We now have some time in one area to explore due to the stoppages. We are limited to about 9 miles going north on the Trent & Mersey and three miles west on the Staffordshire & Worcestershire. Turning points mark the limit before the stoppage because we need to be able to return to Great Haywood. There are no turns south before that lock so cannot go that way.
We are not too down hearted because boating facilities are available and the village has a Post Office, shops, butcher and even a medical centre within walking distance of the canal.
We got the hourly bus to Stafford. It took a bit longer than usual due to an accident which meant that the driver had to go a different way. We walked across town to the station and got all our tickets for the train home at Christmas. After a bite to eat at a cafe and some shopping we returned to the boat just before it got dark. Shugborough Hall will be having a firework event over the weekend so we moved north to get away. Molly gets so upset with the bangs and whistles, even the TV had to be turned down or off when fireworks were on that as well!
Now we settle down to shop on line, write and post Christmas cards, wrap some gifts and play games! Ann so likes that Nindendo DS with those games and brain training that she could not wait to use it. And wot fun it is too, even I had a go!

Saturday, October 31, 2009

Get a move on

Got to use those daylight hours to get to where were going. Sue told us about an unexpected stoppage at Colwich Lock which we must get through before the 9th of November. No rush really. We are getting away early after breakfast and stopping for a rest and sandwiches midday. We have done all those locks at Atherstone and shopped at the Co-op, passed by Polesworth, down the two locks at Tamworth and even passed those lovely gardens in Whittington.
The Coventry still proves to be one of our favourite canals but there are so many other places, towns, villages and moorings which are spread all over the waterway system that we like so much. I am imagining a utopia waterway with all our favourite places and all the nasty boring bits removed. It is something to ponder about during a few otherwise idle moments? No more than 5 locks in a few miles then a long stretch and no wide ones. At least one tunnel which you can see through. Tow paths for walkers, not cyclists and wide enough in places to sit out under the shade of a tree in summer...... I do not know whether to take what we have and remove the bad bits or to make a list of the good bits and paste them together on an interesting track.
By the time we had got to Kings Bromley we had met both Roger n Pip on Windsong and Derek n Dot on Gypsy Rover.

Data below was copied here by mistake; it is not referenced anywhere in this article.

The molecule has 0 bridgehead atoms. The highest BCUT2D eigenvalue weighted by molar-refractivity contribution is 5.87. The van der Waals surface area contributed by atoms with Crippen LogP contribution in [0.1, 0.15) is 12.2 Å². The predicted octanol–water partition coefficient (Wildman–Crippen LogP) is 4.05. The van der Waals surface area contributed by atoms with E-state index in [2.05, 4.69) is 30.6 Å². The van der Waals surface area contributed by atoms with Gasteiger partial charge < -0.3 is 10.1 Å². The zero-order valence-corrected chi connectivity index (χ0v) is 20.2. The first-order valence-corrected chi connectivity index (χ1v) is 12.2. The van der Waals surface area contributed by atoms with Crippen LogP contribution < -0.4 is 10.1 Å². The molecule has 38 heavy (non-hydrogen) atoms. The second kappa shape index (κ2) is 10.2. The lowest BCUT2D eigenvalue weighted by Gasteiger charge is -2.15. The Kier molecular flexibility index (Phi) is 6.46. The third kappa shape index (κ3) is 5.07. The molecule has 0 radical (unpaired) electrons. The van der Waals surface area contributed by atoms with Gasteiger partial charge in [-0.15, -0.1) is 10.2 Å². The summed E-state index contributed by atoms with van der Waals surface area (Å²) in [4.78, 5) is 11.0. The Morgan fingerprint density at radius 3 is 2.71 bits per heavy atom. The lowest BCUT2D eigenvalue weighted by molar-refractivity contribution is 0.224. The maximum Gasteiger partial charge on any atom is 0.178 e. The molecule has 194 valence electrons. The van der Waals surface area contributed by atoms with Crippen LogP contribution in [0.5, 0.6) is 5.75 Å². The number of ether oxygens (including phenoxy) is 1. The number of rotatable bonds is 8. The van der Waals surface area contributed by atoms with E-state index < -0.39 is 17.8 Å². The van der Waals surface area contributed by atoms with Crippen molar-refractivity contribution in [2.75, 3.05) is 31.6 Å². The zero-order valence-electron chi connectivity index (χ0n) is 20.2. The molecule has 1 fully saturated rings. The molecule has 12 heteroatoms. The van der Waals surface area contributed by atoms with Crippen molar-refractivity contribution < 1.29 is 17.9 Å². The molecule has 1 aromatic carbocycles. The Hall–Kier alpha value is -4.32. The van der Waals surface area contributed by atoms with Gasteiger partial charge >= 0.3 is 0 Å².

We’ve been moving most days since turning at the end of the Ashby and now stopped for a weekend.
Now what is this? Well, well.......
This 'orable goolie was seen near Atherstone top lock. Ooooooooo!

Tuesday, October 27, 2009

Daylight / Nightlight

Before we left the Ashby canal we made contact with friends on ‘At Last’ moored near Burton Hastings. We first met them when they stopped to say hello many years ago while on the Coventry canal between Nuneaton and Atherstone. It was good to see them again and have a good old chat on board. We do try to keep in touch with friends on the cut when we are nearby.
Changing those clocks and having to wake up an hour later takes a bit of getting used to. At the end of the day we now have the lights on for an extra hour. What was it called? Daylight Saving? Daylight is free but the nation is now paying for that extra hour of night light. Might have been better to have fallen forward rather than back! Altering our time does not change the fact that as winter approaches the daylight time is getting shorter anyway.
We moved on to the Coventry canal and pushed through Nuneaton early. Stopped at bridge 23 to dump some rubbish and go to the shops. There is a recycling centre nearby. “Old clothes over there, just chuck that lot over there lov”. Oh why did we bother to keep it all separate? Then we went the other way to find the butcher. Good quality at Frank Parker’s no less. Moving on we got diesel at Springwood Haven, this time being able to make our own declaration before continuing to Hartshill.

Sunday, October 25, 2009

More on the Ashby

We moved on a few miles to Market Bosworth visitor moorings and found them empty!
On the way we passed a dredger with one operator getting mud from the canal and depositing it on the tow path. Another operator was using a large rake to spread the wet mud level. “It looked like hard work.”